Nearly all staff at a Spiritan-run secondary school in south Dublin have described the workplace atmosphere as “toxic” in a mediator’s report.
Templeogue College, an all-boys secondary school, has been at the centre of grievances aired at the Workplace Relations Commission, while last month two dozen teachers raised concerns about a “non-inclusive culture” regarding LGBT issues and the taking down of a Pride flag in the school canteen.
A mediator’s report, circulated to staff and management last week, states that for many the turnover of staff is indicative of a “toxic” culture, and for others was a sign of “clash of cultures” between leadership and core staff.
It states: “Many feel fearful of who to be associated with – who to talk to and who not ... it is hard for many to stay apart from ‘taking sides’.”
The report notes that for a “good number it cannot be underestimated how traumatic they experience their working environment and how it impacts their personal lives,” while “a number are actively considering leaving as the only way to protect themselves from the impact”.
The report also highlights the extent to which these issues have affected school life.
“So many feel that the focus on the students is being lost – that is where we could be at out best,” it notes.
The report says that for a number of staff, there is “great gratitude to the principal for her leadership, support, educational direction and energy”, while the “mutual support within groups of staff for each other is highly prized”.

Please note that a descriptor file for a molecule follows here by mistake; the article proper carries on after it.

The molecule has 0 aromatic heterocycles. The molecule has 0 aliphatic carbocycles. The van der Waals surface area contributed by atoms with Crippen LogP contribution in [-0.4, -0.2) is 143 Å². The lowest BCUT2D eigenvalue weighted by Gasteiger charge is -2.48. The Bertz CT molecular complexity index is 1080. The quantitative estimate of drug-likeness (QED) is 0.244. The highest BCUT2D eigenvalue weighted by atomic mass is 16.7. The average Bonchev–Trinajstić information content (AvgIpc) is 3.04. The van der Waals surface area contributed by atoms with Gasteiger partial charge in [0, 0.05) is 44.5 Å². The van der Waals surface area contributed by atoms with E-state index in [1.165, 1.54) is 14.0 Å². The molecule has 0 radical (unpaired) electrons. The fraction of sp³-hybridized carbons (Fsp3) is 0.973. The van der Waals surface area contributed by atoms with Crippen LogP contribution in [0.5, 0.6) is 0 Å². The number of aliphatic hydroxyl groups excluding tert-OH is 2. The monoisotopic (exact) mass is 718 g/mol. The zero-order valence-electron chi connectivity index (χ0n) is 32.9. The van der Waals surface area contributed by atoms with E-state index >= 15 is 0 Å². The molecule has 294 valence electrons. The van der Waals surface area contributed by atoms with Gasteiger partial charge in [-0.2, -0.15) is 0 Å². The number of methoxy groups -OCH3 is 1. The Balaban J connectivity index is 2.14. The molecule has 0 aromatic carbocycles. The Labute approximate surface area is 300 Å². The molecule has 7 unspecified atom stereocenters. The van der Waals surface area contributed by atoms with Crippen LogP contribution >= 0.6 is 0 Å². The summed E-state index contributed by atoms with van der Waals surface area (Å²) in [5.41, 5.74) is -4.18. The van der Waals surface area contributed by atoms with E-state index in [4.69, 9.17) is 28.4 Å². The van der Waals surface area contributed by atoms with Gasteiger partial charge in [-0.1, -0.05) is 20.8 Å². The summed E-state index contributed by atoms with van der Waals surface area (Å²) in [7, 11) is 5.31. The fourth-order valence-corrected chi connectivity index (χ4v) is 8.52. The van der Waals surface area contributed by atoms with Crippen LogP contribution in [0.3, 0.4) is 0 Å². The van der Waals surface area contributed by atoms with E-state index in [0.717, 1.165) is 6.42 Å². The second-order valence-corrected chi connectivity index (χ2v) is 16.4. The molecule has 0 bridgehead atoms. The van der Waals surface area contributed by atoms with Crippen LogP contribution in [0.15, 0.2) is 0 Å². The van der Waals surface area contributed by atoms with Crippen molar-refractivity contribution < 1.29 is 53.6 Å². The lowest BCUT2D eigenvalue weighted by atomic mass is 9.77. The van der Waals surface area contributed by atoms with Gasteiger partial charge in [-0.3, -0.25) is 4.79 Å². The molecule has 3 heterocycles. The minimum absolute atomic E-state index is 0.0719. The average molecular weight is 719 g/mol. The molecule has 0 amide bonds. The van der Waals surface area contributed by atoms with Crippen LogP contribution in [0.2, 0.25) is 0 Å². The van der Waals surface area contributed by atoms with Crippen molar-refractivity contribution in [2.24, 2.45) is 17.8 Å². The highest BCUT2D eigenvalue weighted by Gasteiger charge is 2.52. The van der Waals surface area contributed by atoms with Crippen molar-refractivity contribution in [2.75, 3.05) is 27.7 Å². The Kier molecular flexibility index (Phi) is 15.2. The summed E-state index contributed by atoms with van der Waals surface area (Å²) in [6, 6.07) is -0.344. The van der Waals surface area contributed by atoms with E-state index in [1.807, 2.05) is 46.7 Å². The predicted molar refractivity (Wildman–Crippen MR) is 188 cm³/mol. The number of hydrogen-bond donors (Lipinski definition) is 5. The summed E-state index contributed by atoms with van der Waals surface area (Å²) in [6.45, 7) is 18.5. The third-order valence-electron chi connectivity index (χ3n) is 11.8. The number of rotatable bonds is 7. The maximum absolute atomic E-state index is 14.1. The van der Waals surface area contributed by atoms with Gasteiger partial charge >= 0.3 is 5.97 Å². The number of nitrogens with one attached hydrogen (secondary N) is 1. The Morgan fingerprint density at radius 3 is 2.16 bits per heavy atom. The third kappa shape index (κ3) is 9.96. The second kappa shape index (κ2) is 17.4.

However, there is a “strong sense” among some that issues are “intractable”.
On foot of interviews with 58 staff, the report said respondents found the atmosphere is “toxic to some degree” and “for many, very toxic”.
While it says many “appreciate the concerns as they understand them of individual staff members and those of the management and really want these concerns to be worked through”, it notes that for many issues have been personally and professionally “damaging” and “destructive”.
A recent controversy over the handling of a Pride flag raised “deep value conflict concerns” and words like “bullying, victimisation, gaslighting” have been used on all sides.
“Staff meetings are fraught – many afraid to raise issues for fear of backlash from one side or another,” it notes, and references “the personal and professional impact of grievance processes and their impact of the College’s reputation.”
“Many earnestly wish this facilitation process occurred much earlier given how embedded issues and positions have become,” it states. “So many talked of the ‘knot in the stomach’ each day arriving – avoiding staffroom, avoiding specific people.”
The report says that many on all sides believe that there is a “great future for the College, for the students, for the staff,” but have “very different narratives about where the College is now, and how it can achieve its potential.”
The mediator’s report includes a number of recommendations, including the creation of a “charter for shared future” and facilitated sessions to deal with challenging issues.
In light of the Pride flag controversy, it says there is an “urgent” need to clearly articulate the values and approach of the school with the Spiritans, board and school community.
The school did not respond to a request for comment, while a representative for the Spiritan Education Trust said it was happy to support the school board of management with the facilitation process.
The appointment of a mediator to the school was recommended by the Spiritan Education Trust. It followed a letter from some staff who voiced concern about a proliferation of grievances, legal proceedings and media attention over issues at the school.